United Technologies CEO sees sequester impact
- Associated Press
- February 21, 2013 - 11:51 AM
HARTFORD, Conn. - The chief executive of United Technologies Corp. expects automatic federal budget cuts will take effect in eight days, taking a nick out of earnings of the aerospace giant.
CEO Louis Chenevert told investor analysts Thursday that the cuts, which are known in Washington as the "sequester," look more likely. He says earnings would be reduced by 10 cents per share in the "worst case."
The impact on United Technologies would be limited this year, with more of an impact in 2014, he said.
"I would love it be solved, but it's very manageable," he said.
United Technologies posted 2012 earnings from continuing operations of $5.35 per share. Subsidiaries of the Hartford, Conn., conglomerate include military contractors such as jet engine maker Pratt & Whitney and Sikorsky Aircraft, which manufactures helicopters.
Chenevert said the impact would be mostly on repair and maintenance of aerospace parts. The earnings hit is accounted for in 2013 guidance of $5.85 to $6.15 per share, he said.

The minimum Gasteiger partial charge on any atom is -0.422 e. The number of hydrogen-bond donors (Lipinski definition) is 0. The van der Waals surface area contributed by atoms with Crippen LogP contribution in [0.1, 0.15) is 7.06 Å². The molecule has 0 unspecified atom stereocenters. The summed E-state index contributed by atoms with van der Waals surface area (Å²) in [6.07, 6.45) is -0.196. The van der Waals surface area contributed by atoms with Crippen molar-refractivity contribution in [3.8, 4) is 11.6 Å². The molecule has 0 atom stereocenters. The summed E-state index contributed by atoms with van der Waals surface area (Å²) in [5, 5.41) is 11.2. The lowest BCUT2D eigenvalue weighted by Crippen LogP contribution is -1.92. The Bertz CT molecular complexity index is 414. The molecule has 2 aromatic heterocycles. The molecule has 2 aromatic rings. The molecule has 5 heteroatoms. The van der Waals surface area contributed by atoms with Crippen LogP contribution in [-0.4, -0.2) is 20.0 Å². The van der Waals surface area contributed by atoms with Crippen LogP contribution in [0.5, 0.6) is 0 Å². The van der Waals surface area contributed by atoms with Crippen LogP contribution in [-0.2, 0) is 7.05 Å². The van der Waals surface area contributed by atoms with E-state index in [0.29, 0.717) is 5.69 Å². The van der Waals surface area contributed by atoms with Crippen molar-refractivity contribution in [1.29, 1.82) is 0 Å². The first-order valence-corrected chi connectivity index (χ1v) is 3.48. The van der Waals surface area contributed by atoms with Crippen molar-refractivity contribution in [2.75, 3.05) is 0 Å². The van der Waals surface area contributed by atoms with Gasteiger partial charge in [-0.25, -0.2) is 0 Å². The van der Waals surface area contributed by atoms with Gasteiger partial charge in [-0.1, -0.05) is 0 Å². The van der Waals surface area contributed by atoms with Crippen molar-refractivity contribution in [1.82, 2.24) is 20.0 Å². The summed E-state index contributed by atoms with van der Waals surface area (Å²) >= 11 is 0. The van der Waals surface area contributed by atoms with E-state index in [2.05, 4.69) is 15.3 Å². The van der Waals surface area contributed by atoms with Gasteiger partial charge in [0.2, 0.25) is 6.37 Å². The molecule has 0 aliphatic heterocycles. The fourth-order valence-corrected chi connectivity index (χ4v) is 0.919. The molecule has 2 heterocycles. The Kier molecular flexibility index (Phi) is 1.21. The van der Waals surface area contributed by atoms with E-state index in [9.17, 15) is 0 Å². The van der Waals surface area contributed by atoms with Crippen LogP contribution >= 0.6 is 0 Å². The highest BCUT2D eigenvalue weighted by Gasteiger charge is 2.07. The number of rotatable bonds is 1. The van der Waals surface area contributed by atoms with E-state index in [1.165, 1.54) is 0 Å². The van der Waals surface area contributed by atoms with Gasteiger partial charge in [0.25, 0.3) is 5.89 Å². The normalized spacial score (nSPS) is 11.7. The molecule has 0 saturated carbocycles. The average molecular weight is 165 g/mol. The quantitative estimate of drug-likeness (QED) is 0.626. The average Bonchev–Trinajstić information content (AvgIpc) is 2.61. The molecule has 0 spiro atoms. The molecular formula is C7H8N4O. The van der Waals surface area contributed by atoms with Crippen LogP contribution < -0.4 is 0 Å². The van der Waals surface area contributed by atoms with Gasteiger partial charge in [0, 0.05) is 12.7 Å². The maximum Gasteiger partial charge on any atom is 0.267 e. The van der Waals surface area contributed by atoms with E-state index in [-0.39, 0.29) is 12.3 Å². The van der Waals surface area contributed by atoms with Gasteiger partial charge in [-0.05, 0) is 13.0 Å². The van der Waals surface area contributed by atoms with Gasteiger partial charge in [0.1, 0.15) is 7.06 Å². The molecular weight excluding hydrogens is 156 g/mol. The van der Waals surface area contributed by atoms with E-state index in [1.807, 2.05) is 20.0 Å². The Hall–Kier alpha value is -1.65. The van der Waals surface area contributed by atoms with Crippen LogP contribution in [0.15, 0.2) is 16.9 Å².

Questioned about what United Technologies will do with its cash, Chenevert said the company is committed to continuing dividend payments, is paying down debt and has a $1 billion placeholder for mergers and acquisitions.
But following its $18.4 billion purchase of airplane parts maker Goodrich Corp., United Technologies will commit only to small acquisitions for subsidiaries Carrier heating and ventilating equipment or Otis elevator, Chenevert said.
"We did the big deal," he said. "Now we're integrating and executing."
United Technologies reported $4.82 billion in cash at the end of 2012, down 19 percent from 2011.
The company announced earlier this month it may buy back up to 60 million shares, replacing an approximately $4.3 billion stock buyback program which began almost three years ago and is nearly spent. It expects repurchases to total about $1 billion this year.
Companies buy back stock to reward shareholders since reducing the number of stock outstanding can lift earnings per share.
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